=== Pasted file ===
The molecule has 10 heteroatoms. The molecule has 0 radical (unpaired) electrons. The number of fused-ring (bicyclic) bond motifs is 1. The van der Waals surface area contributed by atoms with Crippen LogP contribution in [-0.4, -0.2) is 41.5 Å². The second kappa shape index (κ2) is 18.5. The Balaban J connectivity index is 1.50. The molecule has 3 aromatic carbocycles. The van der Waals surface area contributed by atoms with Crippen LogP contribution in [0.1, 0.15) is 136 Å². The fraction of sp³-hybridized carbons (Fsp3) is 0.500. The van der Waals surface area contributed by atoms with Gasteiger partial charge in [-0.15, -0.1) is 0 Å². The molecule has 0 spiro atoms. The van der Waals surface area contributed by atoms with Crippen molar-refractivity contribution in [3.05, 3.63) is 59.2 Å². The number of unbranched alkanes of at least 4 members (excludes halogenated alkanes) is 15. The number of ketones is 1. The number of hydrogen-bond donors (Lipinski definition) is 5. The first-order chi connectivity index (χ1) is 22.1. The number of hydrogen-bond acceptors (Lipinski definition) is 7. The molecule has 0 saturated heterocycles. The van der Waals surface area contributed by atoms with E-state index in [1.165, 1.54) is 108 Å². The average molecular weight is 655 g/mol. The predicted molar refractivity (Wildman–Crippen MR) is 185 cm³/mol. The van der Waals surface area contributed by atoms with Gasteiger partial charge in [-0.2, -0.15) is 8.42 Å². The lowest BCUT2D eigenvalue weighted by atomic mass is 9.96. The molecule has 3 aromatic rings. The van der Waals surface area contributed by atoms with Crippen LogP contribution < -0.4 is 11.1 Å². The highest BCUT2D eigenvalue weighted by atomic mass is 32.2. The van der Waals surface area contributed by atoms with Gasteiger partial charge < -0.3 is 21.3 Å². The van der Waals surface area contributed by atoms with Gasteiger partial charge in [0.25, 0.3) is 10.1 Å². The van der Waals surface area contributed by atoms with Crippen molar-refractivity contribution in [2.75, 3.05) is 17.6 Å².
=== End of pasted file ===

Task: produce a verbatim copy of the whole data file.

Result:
The molecule has 10 heteroatoms. The molecule has 0 radical (unpaired) electrons. The number of fused-ring (bicyclic) bond motifs is 1. The van der Waals surface area contributed by atoms with Crippen LogP contribution in [-0.4, -0.2) is 41.5 Å². The second kappa shape index (κ2) is 18.5. The Balaban J connectivity index is 1.50. The molecule has 3 aromatic carbocycles. The van der Waals surface area contributed by atoms with Crippen LogP contribution in [0.1, 0.15) is 136 Å². The fraction of sp³-hybridized carbons (Fsp3) is 0.500. The van der Waals surface area contributed by atoms with Gasteiger partial charge in [-0.15, -0.1) is 0 Å². The molecule has 0 spiro atoms. The van der Waals surface area contributed by atoms with Crippen molar-refractivity contribution in [3.05, 3.63) is 59.2 Å². The number of unbranched alkanes of at least 4 members (excludes halogenated alkanes) is 15. The number of ketones is 1. The number of hydrogen-bond donors (Lipinski definition) is 5. The first-order chi connectivity index (χ1) is 22.1. The number of hydrogen-bond acceptors (Lipinski definition) is 7. The molecule has 0 saturated heterocycles. The van der Waals surface area contributed by atoms with E-state index in [1.165, 1.54) is 108 Å². The average molecular weight is 655 g/mol. The predicted molar refractivity (Wildman–Crippen MR) is 185 cm³/mol. The van der Waals surface area contributed by atoms with Gasteiger partial charge in [-0.2, -0.15) is 8.42 Å². The lowest BCUT2D eigenvalue weighted by atomic mass is 9.96. The molecule has 3 aromatic rings. The van der Waals surface area contributed by atoms with Crippen LogP contribution < -0.4 is 11.1 Å². The highest BCUT2D eigenvalue weighted by atomic mass is 32.2. The van der Waals surface area contributed by atoms with Gasteiger partial charge < -0.3 is 21.3 Å². The van der Waals surface area contributed by atoms with Gasteiger partial charge in [0.25, 0.3) is 10.1 Å². The van der Waals surface area contributed by atoms with Crippen molar-refractivity contribution in [2.75, 3.05) is 17.6 Å².